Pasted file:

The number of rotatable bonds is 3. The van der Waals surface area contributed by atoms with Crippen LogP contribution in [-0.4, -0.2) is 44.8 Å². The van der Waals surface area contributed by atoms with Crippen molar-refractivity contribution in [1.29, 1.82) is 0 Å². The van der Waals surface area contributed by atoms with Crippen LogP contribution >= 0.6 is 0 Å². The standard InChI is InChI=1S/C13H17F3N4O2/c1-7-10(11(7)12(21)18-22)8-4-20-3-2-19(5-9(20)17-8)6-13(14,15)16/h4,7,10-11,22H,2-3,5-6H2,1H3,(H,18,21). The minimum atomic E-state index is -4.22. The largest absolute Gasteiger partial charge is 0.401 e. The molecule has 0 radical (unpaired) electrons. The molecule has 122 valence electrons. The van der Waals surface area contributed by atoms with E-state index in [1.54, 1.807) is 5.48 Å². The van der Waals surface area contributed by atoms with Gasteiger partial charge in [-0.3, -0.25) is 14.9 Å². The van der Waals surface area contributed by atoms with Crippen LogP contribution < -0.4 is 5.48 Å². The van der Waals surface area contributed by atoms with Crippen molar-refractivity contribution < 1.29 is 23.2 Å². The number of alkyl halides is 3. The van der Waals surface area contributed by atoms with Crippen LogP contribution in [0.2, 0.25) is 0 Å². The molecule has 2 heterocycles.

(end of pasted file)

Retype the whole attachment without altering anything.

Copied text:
The number of rotatable bonds is 3. The van der Waals surface area contributed by atoms with Crippen LogP contribution in [-0.4, -0.2) is 44.8 Å². The van der Waals surface area contributed by atoms with Crippen molar-refractivity contribution in [1.29, 1.82) is 0 Å². The van der Waals surface area contributed by atoms with Crippen LogP contribution >= 0.6 is 0 Å². The standard InChI is InChI=1S/C13H17F3N4O2/c1-7-10(11(7)12(21)18-22)8-4-20-3-2-19(5-9(20)17-8)6-13(14,15)16/h4,7,10-11,22H,2-3,5-6H2,1H3,(H,18,21). The minimum atomic E-state index is -4.22. The largest absolute Gasteiger partial charge is 0.401 e. The molecule has 0 radical (unpaired) electrons. The molecule has 122 valence electrons. The van der Waals surface area contributed by atoms with E-state index in [1.54, 1.807) is 5.48 Å². The van der Waals surface area contributed by atoms with Gasteiger partial charge in [-0.3, -0.25) is 14.9 Å². The van der Waals surface area contributed by atoms with Crippen LogP contribution < -0.4 is 5.48 Å². The van der Waals surface area contributed by atoms with Crippen molar-refractivity contribution < 1.29 is 23.2 Å². The number of alkyl halides is 3. The van der Waals surface area contributed by atoms with Crippen LogP contribution in [0.2, 0.25) is 0 Å². The molecule has 2 heterocycles.